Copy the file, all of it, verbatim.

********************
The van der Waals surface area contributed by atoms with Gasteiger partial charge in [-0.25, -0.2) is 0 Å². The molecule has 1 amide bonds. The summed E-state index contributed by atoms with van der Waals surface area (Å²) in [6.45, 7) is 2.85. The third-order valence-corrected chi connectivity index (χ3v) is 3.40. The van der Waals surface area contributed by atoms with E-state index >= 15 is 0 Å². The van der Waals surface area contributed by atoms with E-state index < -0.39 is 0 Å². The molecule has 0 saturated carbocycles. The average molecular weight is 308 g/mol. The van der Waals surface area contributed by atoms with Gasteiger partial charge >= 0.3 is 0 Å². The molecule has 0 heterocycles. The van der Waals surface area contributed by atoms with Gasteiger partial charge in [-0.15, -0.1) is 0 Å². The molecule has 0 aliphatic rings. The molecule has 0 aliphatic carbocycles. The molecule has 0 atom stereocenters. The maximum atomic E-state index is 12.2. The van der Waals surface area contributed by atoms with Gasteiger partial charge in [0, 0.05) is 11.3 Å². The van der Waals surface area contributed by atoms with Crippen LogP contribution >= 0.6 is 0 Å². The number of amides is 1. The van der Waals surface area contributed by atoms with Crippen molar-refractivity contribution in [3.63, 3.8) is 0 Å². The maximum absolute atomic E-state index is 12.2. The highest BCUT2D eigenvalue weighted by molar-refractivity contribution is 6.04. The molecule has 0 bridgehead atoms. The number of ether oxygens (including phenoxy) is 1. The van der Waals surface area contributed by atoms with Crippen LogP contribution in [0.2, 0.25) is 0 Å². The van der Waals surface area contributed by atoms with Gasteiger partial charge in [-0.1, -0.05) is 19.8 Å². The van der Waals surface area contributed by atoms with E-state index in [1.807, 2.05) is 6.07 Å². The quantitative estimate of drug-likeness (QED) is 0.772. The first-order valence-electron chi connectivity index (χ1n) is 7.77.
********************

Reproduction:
The van der Waals surface area contributed by atoms with Gasteiger partial charge in [-0.25, -0.2) is 0 Å². The molecule has 1 amide bonds. The summed E-state index contributed by atoms with van der Waals surface area (Å²) in [6.45, 7) is 2.85. The third-order valence-corrected chi connectivity index (χ3v) is 3.40. The van der Waals surface area contributed by atoms with E-state index >= 15 is 0 Å². The van der Waals surface area contributed by atoms with E-state index < -0.39 is 0 Å². The molecule has 0 saturated carbocycles. The average molecular weight is 308 g/mol. The van der Waals surface area contributed by atoms with Gasteiger partial charge >= 0.3 is 0 Å². The molecule has 0 heterocycles. The van der Waals surface area contributed by atoms with Gasteiger partial charge in [-0.15, -0.1) is 0 Å². The molecule has 0 aliphatic rings. The molecule has 0 aliphatic carbocycles. The molecule has 0 atom stereocenters. The maximum atomic E-state index is 12.2. The van der Waals surface area contributed by atoms with Gasteiger partial charge in [0, 0.05) is 11.3 Å². The van der Waals surface area contributed by atoms with Crippen LogP contribution >= 0.6 is 0 Å². The number of amides is 1. The van der Waals surface area contributed by atoms with Crippen molar-refractivity contribution in [3.63, 3.8) is 0 Å². The maximum absolute atomic E-state index is 12.2. The highest BCUT2D eigenvalue weighted by molar-refractivity contribution is 6.04. The molecule has 0 bridgehead atoms. The number of ether oxygens (including phenoxy) is 1. The van der Waals surface area contributed by atoms with Crippen LogP contribution in [0.2, 0.25) is 0 Å². The van der Waals surface area contributed by atoms with Gasteiger partial charge in [-0.1, -0.05) is 19.8 Å². The van der Waals surface area contributed by atoms with E-state index in [1.807, 2.05) is 6.07 Å². The quantitative estimate of drug-likeness (QED) is 0.772. The first-order valence-electron chi connectivity index (χ1n) is 7.77.